Forty-seven years ago today, President Richard Nixon signed the Public Health Smoking Act. It required the placement of Surgeon General’s warnings on tobacco products, and banned cigarette advertising on television and radio. Those of a certain age still remember the jingles, however.
And now….The Mash!
We begin in New Bedford, Massachusetts, where the newly-opened Moby Dick Brewing Company pays homage to the city’s whaling industry and especially, the Herman Melville classic.
In Indianapolis, a beer bar called Kingmakers offers a selection of 500 board games to play with friends. Kingmakers’ “board game sommeliers” double as servers and game instructors.
Michigan’s brewery count is approaching 300–which is a lot of competition for shelf space. Representatives of two of the state’s grocery chains explain how they decide what to carry.
Your next layover could be an opportunity to introduce yourself to some new beer. CraftBeer.com has compiled a list of nine American airports that pour beer from local craft breweries.
Growler USA is coming to your home state. The Denver-based beer bar chain has 40 franchised locations under development, and expects to sell another 200 franchises nationwide in 2018.
Can you name the ten oldest beers in America? All ten date back to the 19th century—1829 in the case of Yuengling Lager, the country’s oldest—and managed to survive Prohibition.
Finally, Stone Brewing Company earned rave reviews for its Full Circle Pale Ale. What makes this beer unusual is that it was made with recycled and purified wastewater that had previously been used in taps, toilets and showers.
Sixty years ago today, Elvis Presley received a polio vaccination on national television. That single event is credited with raising immunization levels in the United States from 0.6% to over 80% in just six months.
And now…The Mash!
We begin on the Formula 1 racing circuit, where in the early 1980s, Gordon Murray’s inventive pit crew rigged up a fuel system using pressurized beer kegs that could pump 30 gallons of fuel into a car in just three seconds.
A North Carolina judge was convicted of bribery after offering a deputy sheriff two cases of Bud Light in exchange for his wife’s text messages. The judge later upped his offer to $100.
Two employee-owned breweries, Harpoon Brewery and Odell Brewing Company, have collaborated to brew a beer called EHOP. It’s an oatmeal pale ale.
Vietnam’s government will sell off two state-owned breweries which have a 60-plus-percent market share. Vietnam, with 93 million people, is one of Asia’s top beer-drinking countries.
This week, Britain’s smallest pub—which has room for just three—is offering free beer, but there’s a catch: you can’t use your mobile phones inside the pub.
Indianapolis-based Central State Brewing has something for Harry Potter fans: a sour ale called “Polyjuice Potion”. Its ingredients include plums, elderberries, and “magical bits and bobbles”.
Finally, Brooklyn’s Sixpoint Brewery is making two beers to be enjoyed with single-malt scotches from Highland Park, a distillery in the Orkney Islands. The beers are Rune, a golden oat ale; and Sköll, a roasty ale.
Jordan Gleason, the founder of Black Acre Brewing Company in Indianapolis, banned a 60-year-old male customer who had made crude, sexist remarks about the women who worked in Black Acre’s taproom. Gleason wrote a long—and sometimes profane—Facebook post explaining why he did so.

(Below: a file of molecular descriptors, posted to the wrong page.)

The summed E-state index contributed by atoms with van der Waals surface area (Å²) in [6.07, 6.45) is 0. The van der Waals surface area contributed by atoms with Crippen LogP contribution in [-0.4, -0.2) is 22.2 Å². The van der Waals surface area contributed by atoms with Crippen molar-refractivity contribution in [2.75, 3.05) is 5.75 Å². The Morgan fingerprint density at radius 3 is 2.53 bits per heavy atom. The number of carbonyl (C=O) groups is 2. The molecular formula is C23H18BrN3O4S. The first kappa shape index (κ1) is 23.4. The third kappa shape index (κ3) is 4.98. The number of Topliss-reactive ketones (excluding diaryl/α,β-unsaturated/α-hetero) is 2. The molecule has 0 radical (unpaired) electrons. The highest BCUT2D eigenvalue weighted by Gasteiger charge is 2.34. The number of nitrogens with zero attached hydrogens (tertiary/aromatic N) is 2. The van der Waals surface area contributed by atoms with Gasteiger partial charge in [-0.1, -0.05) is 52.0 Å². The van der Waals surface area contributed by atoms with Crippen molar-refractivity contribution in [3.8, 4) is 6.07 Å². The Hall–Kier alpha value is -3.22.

First, though, he described the joys of working in the service industry:
I’ve seen wedding proposals, birthday parties, political discussions, deep philosophical debates, neighborhood organization, the absolute works. The best of humanity coming together and bonding. That’s my JAM. It’s one of the biggest reasons I get out of bed in the morning to come in to work day after day.
But he alluded to the industry’s dark side, which included abusive behavior toward female employees. Gleason appealed to his fellow males to take their status as gentlemen seriously:
Men, we often don’t see the level of filth that our friends, sisters, and mothers go through every day. We hope to surround ourselves with people who would never treat a woman like that. We live in a safe little bubble. But the reality of this thing? It’s an insidious disease that’s happening every single day, several times a day and it turns my [expletive] stomach.
Today is the 80th anniversary of President Franklin D. Roosevelt’s signing of the Social Security Act. More than 50 million Americans, most of whom are retirees, receive Social Security benefits. That number will grow as members of the Baby Boom generation reach retirement age.
And now (can I see some ID, please?)….The Mash!
We begin in North Korea, whose government is looking for foreign investors for a brewery in Wosnan. The country’s leader, Kim Jong-un, wants to turn the port city into a tourist attraction.
Jim Koch, the CEO of Boston Beer Company, blames high U.S. corporate taxes for acquisitions that have left foreign firms in control of 90 percent of America’s brewing industry.
The oldest known receipt for beer is a more than 4,000-year-old Sumerian tablet in which a scribe acknowledges receiving approximately 4-1/2 liters of Alulu the brewer’s “best beer.”
At New Belgium Brewing Company, Kim Jordan is turning over her CEO duties to another woman, Christine Perich, the chief operating officer. Jordan will head the brewery’s board of directors.
The Los Angeles Times’s John Verive decodes seven words—clean, dry, phenolic, creamy, hot, soft, and light—that are often found in reviews of craft beers.
White Bull beer, a symbol of South Sudan’s independence, is on the endangered list. Armed conflict has left White Bull’s brewer short on foreign currency it needs to import fuel and materials.
Finally, “Biscuit,” who works at the Sun King Brewery in Indianapolis sneaked “Tom Brady Sux” next to the “born-on” date on 20,000 cans of Wee Mac Scottish Ale. His future work will have to be approved by his higher-ups.
Last week, Indiana governor Mike Pence signed Senate Bill 101, which would prevent state and local governments from “substantially burdening” a person’s exercise of religion unless the government can prove it has a compelling interest and is doing so in the least restrictive means. Critics contend that the law gives business owners a license to discriminate, especially against gays and lesbians.